Oundle author's book Call of the Kingfisher a 'love letter' to county's River Nene
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A new year encounter with a kingfisher has led a county musician to write a book he describes as a ‘love letter’ to the River Nene.
Oundle resident Nick Penny was inspired on January 1 to write a blog chronicling the year of one short stretch of riverbank.
Observing and listening to the birds on his daily rambles, he wrote down his musings that developed into a book – Call of the Kingfisher.
Not only does the book tell the story of the changing seasons but readers can hear the birdsong thanks to a QR code and Nick’s recordings.
He said: “It’s a love letter to a short stretch of the River Nene from Oundle to Cotterstock. At the beginning of each year I am conscious of the year to come. I went for a walk on New Year’s Day and saw a kingfisher. I’m a very curious person and wanted to research the kingfisher."
Nick started a blog to share his walks with family and friends. About half way through the year he realised he had written more than 25,000 words and thought it could be made into a book.
Intending on self-publishing the journal, it was another chance encounter with a hiker that led him to a book editor and eventually a publishing deal.
He said: “I was surprised how many new things I saw – and heard – when I tuned into the landscape.
"I developed a sense of belonging even spiritually with the river. I came to realise how many conservationists had lived here.”
The book references other naturalists who have been inspired by the Nene Valley landscape. Sudborough author Denys ‘BB’ Watkins-Pitchford, poet John Clare, bird expert Charles Rothschild and conservationist Sir Peter Scott all developed a love for Northamptonshire’s main river.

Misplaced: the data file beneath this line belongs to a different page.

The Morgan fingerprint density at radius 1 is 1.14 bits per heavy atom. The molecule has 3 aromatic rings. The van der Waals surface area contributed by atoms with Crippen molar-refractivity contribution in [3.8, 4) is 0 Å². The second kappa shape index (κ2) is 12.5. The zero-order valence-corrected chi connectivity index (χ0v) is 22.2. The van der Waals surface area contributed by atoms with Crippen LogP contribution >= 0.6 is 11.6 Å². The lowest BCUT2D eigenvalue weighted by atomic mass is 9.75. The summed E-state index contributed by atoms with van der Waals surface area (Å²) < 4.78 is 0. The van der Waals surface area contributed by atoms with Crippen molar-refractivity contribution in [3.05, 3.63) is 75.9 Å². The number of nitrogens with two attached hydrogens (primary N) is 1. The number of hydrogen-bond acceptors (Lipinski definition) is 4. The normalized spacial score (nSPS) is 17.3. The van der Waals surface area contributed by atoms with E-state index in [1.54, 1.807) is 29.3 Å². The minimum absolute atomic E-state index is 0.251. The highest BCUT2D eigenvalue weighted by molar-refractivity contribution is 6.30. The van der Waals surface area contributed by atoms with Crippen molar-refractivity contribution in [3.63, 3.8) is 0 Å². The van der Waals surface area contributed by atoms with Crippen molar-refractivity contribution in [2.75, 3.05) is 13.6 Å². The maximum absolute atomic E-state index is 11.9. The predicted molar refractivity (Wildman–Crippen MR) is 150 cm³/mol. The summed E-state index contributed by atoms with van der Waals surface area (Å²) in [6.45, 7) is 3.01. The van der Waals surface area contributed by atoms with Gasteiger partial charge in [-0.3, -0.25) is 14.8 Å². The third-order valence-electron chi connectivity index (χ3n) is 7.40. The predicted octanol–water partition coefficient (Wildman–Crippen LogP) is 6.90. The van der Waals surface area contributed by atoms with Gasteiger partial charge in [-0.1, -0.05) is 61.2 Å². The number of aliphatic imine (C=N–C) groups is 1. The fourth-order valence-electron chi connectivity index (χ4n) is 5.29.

Within the text of the book are pauses to allow readers to access the recordings of birdsong via a website with audio soundbites from kingfishers and nightingales to owls and cuckoos.
Nick said: “The first thing I hope is that it’s an enjoyable read. I also thought it would be for people who can’t get out and go for a walk themselves but I also think it would be nice for people to notice their own surroundings. Some people have never seen a kingfisher.”
As well as the Oundle area, Nick travelled the whole length of the river from Badby to the mouth of The Wash, interweaving the history of the area from Roman and Bronze Age sites, watermills, towns and churches.
Nick is now preparing for appearances at the Nene Valley Festival at Lamport Hall on Wednesday, September 13, and Oundle Festival of Literature on Friday, September 15.
He now has his sights – and ears – on writing a book about noise pollution after finding it tricky to block out the sound of traffic from his recordings.
He added: “I spent hours trying to get recordings without motorbikes or other traffic. They aren’t natural sounds and I would like to explore that idea.”
Until then he will continue his daily walks and recording the sights and sounds of the River Nene.
Call of the Kingfisher, published by Bradt Guides retails at £9.99.